By Brian New

DALLAS (CBSDFW) – When the pandemic hit and unemployment spiked, millions of Americans were left wondering if they could make their next rent payment.

As part of the CARES Act, the federal government approved millions of dollars for short-term rental assistance programs. However, for some, who were approved for the financial assistance, they are now being told they may not get it.

Anne Mahlin of Dallas applied through the City of Dallas for COVID-19 impacted rent assistance.

Like many Texans, rent had become hard for Mahlin to pay ever since the COVID-19 crisis nearly eliminated her income.

A few weeks after she applied, the City of Dallas sent her a letter saying she was approved for three months’ worth of rent.vAll that was left was for her landlord at her apartment complex to sign off so the city could sent her apartment the rent money directly.

However, according to emails, when the city reached out to management at The Nash apartments, management wrote it was not approved to sign the contract to accept the money at this time.

The city tried for weeks to get an answer from The Nash apartments, until the city finally told Mahlin it could no longer hold the money for her.

Her case worker wrote in an email, “Unfortunately, we cannot continue to hold your file … we will have to close your file ineligible, per management decline to participate.”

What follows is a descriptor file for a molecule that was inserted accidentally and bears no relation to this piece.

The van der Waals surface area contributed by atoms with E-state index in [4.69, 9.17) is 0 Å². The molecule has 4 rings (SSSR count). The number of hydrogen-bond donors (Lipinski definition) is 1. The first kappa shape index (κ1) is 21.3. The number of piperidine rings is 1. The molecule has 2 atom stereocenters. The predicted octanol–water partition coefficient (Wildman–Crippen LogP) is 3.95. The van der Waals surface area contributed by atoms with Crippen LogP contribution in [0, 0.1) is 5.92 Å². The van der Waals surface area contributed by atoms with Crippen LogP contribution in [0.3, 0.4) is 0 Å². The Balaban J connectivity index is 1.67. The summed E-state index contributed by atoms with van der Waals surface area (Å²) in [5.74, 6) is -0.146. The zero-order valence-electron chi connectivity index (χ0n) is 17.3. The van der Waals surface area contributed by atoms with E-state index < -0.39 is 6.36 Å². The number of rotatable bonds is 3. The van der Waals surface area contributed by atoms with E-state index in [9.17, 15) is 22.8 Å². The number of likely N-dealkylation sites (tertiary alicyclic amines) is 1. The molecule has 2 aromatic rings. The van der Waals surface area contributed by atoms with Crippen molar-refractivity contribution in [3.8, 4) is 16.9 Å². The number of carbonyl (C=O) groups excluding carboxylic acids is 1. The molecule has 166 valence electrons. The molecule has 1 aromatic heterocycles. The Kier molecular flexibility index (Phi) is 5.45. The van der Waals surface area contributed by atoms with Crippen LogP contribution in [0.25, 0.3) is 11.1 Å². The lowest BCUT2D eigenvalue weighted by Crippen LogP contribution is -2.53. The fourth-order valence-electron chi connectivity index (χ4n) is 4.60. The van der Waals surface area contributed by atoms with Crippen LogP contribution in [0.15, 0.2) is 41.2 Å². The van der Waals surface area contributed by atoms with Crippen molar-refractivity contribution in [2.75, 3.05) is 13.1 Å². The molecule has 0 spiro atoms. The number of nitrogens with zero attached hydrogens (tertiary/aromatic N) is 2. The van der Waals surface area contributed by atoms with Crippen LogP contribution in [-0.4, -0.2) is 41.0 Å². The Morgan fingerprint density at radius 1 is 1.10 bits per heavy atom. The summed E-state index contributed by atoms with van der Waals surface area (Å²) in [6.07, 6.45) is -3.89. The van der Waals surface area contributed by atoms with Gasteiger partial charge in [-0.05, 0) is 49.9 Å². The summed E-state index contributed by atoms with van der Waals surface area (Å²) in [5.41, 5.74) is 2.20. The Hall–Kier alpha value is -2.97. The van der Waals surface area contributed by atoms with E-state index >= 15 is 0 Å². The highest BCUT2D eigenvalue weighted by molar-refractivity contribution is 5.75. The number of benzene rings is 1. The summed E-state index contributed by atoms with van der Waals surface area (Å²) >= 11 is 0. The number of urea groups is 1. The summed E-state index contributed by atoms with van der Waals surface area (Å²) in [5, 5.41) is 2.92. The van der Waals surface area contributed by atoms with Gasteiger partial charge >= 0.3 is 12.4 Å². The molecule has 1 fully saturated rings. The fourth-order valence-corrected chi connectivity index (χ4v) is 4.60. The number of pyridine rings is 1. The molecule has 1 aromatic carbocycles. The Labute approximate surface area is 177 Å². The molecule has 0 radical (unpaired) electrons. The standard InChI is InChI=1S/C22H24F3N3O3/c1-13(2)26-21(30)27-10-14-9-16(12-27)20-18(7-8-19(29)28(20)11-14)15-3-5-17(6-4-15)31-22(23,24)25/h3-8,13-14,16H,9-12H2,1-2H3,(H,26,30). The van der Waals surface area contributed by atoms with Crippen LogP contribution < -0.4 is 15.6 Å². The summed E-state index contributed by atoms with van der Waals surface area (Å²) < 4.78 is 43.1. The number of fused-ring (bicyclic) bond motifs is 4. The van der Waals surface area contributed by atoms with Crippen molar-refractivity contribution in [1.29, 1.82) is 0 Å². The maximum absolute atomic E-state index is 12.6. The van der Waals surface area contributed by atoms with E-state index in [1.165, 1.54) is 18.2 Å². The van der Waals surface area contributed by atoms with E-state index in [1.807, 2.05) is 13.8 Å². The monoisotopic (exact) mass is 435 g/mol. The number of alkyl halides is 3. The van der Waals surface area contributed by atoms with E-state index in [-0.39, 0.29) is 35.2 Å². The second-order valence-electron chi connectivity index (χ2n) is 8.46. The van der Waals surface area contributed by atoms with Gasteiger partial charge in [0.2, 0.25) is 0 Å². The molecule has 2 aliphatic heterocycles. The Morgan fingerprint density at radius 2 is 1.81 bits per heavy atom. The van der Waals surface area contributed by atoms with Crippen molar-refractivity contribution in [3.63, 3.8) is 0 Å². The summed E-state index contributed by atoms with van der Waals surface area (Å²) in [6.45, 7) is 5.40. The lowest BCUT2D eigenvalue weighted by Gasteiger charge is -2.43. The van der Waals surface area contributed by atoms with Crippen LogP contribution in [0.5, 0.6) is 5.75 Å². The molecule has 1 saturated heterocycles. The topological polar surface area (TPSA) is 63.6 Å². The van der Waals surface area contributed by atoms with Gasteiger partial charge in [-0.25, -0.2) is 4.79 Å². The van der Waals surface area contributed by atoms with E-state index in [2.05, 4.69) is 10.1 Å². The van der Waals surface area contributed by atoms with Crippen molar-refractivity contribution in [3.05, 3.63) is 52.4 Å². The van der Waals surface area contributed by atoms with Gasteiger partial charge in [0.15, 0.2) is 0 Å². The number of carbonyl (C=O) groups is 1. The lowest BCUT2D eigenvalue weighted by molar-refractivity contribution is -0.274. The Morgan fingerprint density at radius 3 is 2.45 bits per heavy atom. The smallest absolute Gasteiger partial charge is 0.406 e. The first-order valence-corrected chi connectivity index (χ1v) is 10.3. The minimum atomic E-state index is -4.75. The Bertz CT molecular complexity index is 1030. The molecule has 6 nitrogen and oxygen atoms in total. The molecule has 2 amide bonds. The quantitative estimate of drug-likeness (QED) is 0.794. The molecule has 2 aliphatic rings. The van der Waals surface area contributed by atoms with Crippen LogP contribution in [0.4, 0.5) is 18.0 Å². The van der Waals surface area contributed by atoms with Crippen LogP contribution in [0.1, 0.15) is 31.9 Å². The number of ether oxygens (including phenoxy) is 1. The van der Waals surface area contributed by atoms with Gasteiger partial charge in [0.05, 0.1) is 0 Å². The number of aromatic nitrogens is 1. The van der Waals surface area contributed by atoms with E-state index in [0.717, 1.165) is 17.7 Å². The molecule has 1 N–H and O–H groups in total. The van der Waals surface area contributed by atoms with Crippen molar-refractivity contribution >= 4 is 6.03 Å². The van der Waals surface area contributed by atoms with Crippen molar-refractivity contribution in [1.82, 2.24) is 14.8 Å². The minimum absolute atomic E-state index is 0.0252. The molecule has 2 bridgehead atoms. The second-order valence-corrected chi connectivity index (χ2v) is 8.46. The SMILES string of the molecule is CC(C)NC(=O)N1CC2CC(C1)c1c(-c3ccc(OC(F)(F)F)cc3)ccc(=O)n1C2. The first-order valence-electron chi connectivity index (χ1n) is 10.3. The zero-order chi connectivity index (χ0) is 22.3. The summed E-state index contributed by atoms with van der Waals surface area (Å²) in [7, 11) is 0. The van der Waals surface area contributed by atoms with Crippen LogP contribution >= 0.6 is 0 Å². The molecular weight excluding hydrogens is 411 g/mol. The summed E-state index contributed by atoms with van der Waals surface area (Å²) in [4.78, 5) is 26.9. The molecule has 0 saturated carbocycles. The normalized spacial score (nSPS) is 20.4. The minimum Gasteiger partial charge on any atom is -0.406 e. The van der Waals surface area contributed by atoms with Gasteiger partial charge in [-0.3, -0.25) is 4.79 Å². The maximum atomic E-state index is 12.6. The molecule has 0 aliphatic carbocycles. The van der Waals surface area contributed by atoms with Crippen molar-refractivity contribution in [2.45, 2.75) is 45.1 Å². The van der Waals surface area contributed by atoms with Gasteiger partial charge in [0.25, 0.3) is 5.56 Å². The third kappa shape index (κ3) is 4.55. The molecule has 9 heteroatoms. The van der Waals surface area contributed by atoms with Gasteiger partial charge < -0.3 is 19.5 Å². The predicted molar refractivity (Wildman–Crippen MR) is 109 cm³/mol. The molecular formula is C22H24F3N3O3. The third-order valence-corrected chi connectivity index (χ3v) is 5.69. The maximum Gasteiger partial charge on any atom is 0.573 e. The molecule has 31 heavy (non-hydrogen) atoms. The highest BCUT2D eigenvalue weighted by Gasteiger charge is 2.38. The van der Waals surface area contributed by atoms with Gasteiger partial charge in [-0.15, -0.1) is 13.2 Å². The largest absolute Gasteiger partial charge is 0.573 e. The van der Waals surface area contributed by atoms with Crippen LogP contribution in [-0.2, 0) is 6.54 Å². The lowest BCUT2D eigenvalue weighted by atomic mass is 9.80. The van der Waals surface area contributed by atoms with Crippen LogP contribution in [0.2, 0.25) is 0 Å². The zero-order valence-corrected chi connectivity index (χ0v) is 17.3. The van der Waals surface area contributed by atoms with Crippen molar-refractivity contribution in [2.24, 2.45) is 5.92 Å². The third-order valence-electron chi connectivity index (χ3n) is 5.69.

”My reaction was like what happened?,” explained Mahlin. “They (The Nash) should accept the check. It’s sent directly to them. They get paid.”

The CBS 11 I-Team reached out to The Nash apartments to ask why it had not accepted the money from the assistance program.

In a statement, the Dallas apartment complex wrote, “The City of Dallas – HOME Rental Assistance Contract is much more than just an agreement to help a resident with their rent. It is a long and detailed contract that requires review by our legal counsel. We believe the review will be completed shortly and that the agreement will be signed.”

Because of the delays to sign the contract, the city told Mahlin she must re-apply for rent help and she is not guaranteed to be approved again.

Mahlin said she will reapply.

Other tenants at different apartment complexes across North Texas have also reached out to the CBS 11 I-Team sharing similar predicaments.

Sandy Rollins with the Texas Tenants’ Union said she is not surprised.

“Unfortunately, we’ve seen landlords refuse to take rent help in the past. We’ve seen it with COVID-19 rent assistance but we’ve seen it even before COVID-19 happened.”

Rollins said Texas landlords are not required to accept the money from the assistance program and don’t have to give a reason why.

However, when landlord don’t take this money, she said, it can lead to evictions and even homelessness for some tenants.

“For landlords to turn away help that tenants have gone through a lot of hoops to try and provide to meet their obligations is really hard to understand,” she said. “It doesn’t make sense.”

The City of Dallas said the majority of landlords when asked have signed off to accept the money from assistance program.

So far, at least, eight have refused to accept the money on behalf of their tenants and an unknown number have delayed a decision.

Meanwhile, the city says it still has $3 million in rent assistance available.